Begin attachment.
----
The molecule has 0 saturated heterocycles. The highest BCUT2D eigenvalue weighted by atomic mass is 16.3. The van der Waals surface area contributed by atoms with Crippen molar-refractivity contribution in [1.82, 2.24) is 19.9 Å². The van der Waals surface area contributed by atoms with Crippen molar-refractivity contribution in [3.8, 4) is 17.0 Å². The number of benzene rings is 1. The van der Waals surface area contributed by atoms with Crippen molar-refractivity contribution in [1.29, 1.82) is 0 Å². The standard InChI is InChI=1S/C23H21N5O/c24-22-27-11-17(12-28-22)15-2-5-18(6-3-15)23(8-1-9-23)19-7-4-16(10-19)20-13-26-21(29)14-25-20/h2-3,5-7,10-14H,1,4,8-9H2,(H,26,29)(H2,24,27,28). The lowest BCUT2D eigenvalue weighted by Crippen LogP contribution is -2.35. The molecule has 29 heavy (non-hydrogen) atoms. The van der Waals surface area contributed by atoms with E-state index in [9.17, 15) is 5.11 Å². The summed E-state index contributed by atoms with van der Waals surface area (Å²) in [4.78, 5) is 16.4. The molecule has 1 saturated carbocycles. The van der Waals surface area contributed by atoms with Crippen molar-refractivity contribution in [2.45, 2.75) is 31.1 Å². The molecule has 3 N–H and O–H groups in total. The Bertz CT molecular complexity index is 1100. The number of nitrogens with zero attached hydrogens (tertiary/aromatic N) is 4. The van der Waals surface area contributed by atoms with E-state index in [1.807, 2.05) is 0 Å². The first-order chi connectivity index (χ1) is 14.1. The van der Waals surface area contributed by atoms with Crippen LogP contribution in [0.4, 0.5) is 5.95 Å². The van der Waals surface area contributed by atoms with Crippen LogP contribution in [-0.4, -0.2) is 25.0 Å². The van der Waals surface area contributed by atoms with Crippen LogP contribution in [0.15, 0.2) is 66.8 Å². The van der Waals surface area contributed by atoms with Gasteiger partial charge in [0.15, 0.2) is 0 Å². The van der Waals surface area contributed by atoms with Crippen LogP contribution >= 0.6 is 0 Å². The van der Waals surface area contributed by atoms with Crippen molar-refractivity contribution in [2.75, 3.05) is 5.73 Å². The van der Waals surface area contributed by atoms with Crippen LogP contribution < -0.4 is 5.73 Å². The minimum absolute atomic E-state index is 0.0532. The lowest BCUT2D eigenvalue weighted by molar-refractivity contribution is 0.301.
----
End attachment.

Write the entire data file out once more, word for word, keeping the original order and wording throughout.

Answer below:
The molecule has 0 saturated heterocycles. The highest BCUT2D eigenvalue weighted by atomic mass is 16.3. The van der Waals surface area contributed by atoms with Crippen molar-refractivity contribution in [1.82, 2.24) is 19.9 Å². The van der Waals surface area contributed by atoms with Crippen molar-refractivity contribution in [3.8, 4) is 17.0 Å². The number of benzene rings is 1. The van der Waals surface area contributed by atoms with Crippen molar-refractivity contribution in [1.29, 1.82) is 0 Å². The standard InChI is InChI=1S/C23H21N5O/c24-22-27-11-17(12-28-22)15-2-5-18(6-3-15)23(8-1-9-23)19-7-4-16(10-19)20-13-26-21(29)14-25-20/h2-3,5-7,10-14H,1,4,8-9H2,(H,26,29)(H2,24,27,28). The lowest BCUT2D eigenvalue weighted by Crippen LogP contribution is -2.35. The molecule has 29 heavy (non-hydrogen) atoms. The van der Waals surface area contributed by atoms with E-state index in [9.17, 15) is 5.11 Å². The summed E-state index contributed by atoms with van der Waals surface area (Å²) in [4.78, 5) is 16.4. The molecule has 1 saturated carbocycles. The van der Waals surface area contributed by atoms with Crippen molar-refractivity contribution in [2.45, 2.75) is 31.1 Å². The molecule has 3 N–H and O–H groups in total. The Bertz CT molecular complexity index is 1100. The number of nitrogens with zero attached hydrogens (tertiary/aromatic N) is 4. The van der Waals surface area contributed by atoms with E-state index in [1.807, 2.05) is 0 Å². The first-order chi connectivity index (χ1) is 14.1. The van der Waals surface area contributed by atoms with Crippen LogP contribution in [0.4, 0.5) is 5.95 Å². The van der Waals surface area contributed by atoms with Crippen LogP contribution in [-0.4, -0.2) is 25.0 Å². The van der Waals surface area contributed by atoms with Crippen LogP contribution in [0.15, 0.2) is 66.8 Å². The van der Waals surface area contributed by atoms with Gasteiger partial charge in [0.15, 0.2) is 0 Å². The van der Waals surface area contributed by atoms with Crippen LogP contribution >= 0.6 is 0 Å². The van der Waals surface area contributed by atoms with Crippen molar-refractivity contribution in [2.75, 3.05) is 5.73 Å². The van der Waals surface area contributed by atoms with Crippen LogP contribution < -0.4 is 5.73 Å². The minimum absolute atomic E-state index is 0.0532. The lowest BCUT2D eigenvalue weighted by molar-refractivity contribution is 0.301.